What we can learn from Abraham Lincoln

Excerpts from Leadership lessons from Abraham Lincoln, Diane Coutu

“History also shows that it’s essential to know how to connect to the larger public, whether that’s through radio, in the case of Franklin Roosevelt, or in Lincoln’s case, through speeches that were filled with such poetry and clarity that people felt they were watching him think and that he was telling them the truth.”

“I would add here that one more success factor is key for great leadership, be it in business or politics, and it’s one that’s usually overlooked. As a leader you need to know how to relax so that you can replenish your energies for the struggles facing you tomorrow.”

“Lincoln went to the theater about a hundred times while he was in Washington. And although he suffered from a certain melancholy, he had a tremendous sense of humor and would entertain people long into the night with his stories. Franklin Roosevelt was the same way. He had this cocktail hour every evening during World War II when you just couldn’t talk about the war. He needed to remain free from thinking about the bad things for a few hours. Or he would play with his stamps. This ability to recharge your batteries in the midst of great stress and crisis is crucial for successful leadership.”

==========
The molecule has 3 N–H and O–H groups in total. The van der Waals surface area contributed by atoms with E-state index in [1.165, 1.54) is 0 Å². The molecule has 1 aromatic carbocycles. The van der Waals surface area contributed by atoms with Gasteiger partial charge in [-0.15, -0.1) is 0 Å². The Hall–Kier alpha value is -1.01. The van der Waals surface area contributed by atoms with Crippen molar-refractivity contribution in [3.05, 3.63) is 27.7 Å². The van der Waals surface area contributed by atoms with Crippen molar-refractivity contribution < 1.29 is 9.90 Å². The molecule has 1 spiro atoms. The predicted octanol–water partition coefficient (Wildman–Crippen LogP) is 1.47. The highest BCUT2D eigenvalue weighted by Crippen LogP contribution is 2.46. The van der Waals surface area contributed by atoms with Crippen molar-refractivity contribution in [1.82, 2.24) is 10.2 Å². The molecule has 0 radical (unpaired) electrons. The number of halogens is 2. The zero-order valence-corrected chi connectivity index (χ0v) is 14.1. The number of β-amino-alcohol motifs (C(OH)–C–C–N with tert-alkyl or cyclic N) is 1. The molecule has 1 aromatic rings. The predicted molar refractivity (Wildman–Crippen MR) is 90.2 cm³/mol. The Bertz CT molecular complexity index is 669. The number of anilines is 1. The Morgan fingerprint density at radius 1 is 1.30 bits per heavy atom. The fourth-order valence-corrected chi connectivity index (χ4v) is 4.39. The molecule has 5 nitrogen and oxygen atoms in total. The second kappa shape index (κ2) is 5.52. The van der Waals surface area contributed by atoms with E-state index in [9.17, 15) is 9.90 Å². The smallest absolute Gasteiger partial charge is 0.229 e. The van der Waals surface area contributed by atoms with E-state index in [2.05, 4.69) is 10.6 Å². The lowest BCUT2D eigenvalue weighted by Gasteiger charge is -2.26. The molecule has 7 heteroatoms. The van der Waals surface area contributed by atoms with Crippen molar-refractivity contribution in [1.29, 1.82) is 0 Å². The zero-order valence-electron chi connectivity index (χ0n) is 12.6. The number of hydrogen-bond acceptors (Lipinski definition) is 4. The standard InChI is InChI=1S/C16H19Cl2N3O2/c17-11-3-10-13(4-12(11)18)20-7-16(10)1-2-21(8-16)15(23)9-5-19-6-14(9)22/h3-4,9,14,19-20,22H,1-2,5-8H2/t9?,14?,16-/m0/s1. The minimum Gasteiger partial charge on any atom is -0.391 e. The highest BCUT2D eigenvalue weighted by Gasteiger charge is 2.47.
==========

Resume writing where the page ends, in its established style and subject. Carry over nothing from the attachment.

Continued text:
“You also have to be able to figure out how to share credit for your success with your inner team so that they feel a part of a mission. Basically, you want to create a reservoir of good feeling, and that involves not only acknowledging your errors but even shouldering the blame for the failures of some of your subordinates. Again and again, Lincoln took responsibility for what he did, and he shared responsibility for the mistakes of others, and so people became very loyal to him.”

 

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